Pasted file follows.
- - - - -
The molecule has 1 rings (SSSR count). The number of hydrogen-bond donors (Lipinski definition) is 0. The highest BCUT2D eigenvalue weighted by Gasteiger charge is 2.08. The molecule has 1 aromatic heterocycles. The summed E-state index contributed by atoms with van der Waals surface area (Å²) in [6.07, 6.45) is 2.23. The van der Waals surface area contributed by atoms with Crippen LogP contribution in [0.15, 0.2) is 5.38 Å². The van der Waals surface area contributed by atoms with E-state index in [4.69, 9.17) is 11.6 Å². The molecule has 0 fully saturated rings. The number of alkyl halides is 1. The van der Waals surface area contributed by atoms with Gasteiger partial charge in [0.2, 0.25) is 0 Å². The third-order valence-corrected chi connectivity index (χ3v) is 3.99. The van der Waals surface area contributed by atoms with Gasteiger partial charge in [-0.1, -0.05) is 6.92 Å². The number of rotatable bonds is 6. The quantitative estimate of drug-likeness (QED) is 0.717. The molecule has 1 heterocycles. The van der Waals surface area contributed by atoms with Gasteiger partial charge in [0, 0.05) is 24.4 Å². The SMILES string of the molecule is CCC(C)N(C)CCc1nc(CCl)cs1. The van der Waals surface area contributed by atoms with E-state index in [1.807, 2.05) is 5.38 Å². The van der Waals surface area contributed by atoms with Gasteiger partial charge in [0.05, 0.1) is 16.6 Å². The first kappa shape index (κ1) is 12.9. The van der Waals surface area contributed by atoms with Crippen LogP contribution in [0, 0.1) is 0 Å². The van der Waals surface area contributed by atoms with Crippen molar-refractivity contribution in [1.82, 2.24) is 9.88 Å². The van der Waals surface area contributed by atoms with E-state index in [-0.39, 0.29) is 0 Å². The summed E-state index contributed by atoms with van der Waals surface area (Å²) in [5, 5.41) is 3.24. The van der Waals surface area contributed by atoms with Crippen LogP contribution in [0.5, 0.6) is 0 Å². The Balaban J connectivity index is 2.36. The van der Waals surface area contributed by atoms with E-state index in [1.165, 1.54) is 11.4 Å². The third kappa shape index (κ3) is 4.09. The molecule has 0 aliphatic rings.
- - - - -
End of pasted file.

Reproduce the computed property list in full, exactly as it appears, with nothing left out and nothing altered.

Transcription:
The molecule has 1 rings (SSSR count). The number of hydrogen-bond donors (Lipinski definition) is 0. The highest BCUT2D eigenvalue weighted by Gasteiger charge is 2.08. The molecule has 1 aromatic heterocycles. The summed E-state index contributed by atoms with van der Waals surface area (Å²) in [6.07, 6.45) is 2.23. The van der Waals surface area contributed by atoms with Crippen LogP contribution in [0.15, 0.2) is 5.38 Å². The van der Waals surface area contributed by atoms with E-state index in [4.69, 9.17) is 11.6 Å². The molecule has 0 fully saturated rings. The number of alkyl halides is 1. The van der Waals surface area contributed by atoms with Gasteiger partial charge in [0.2, 0.25) is 0 Å². The third-order valence-corrected chi connectivity index (χ3v) is 3.99. The van der Waals surface area contributed by atoms with Gasteiger partial charge in [-0.1, -0.05) is 6.92 Å². The number of rotatable bonds is 6. The quantitative estimate of drug-likeness (QED) is 0.717. The molecule has 1 heterocycles. The van der Waals surface area contributed by atoms with Gasteiger partial charge in [0, 0.05) is 24.4 Å². The SMILES string of the molecule is CCC(C)N(C)CCc1nc(CCl)cs1. The van der Waals surface area contributed by atoms with E-state index in [1.807, 2.05) is 5.38 Å². The van der Waals surface area contributed by atoms with Gasteiger partial charge in [0.05, 0.1) is 16.6 Å². The first kappa shape index (κ1) is 12.9. The van der Waals surface area contributed by atoms with Crippen LogP contribution in [0, 0.1) is 0 Å². The van der Waals surface area contributed by atoms with Crippen molar-refractivity contribution in [1.82, 2.24) is 9.88 Å². The van der Waals surface area contributed by atoms with E-state index in [-0.39, 0.29) is 0 Å². The summed E-state index contributed by atoms with van der Waals surface area (Å²) in [5, 5.41) is 3.24. The van der Waals surface area contributed by atoms with Crippen LogP contribution in [0.5, 0.6) is 0 Å². The Balaban J connectivity index is 2.36. The van der Waals surface area contributed by atoms with E-state index in [1.165, 1.54) is 11.4 Å². The third kappa shape index (κ3) is 4.09. The molecule has 0 aliphatic rings.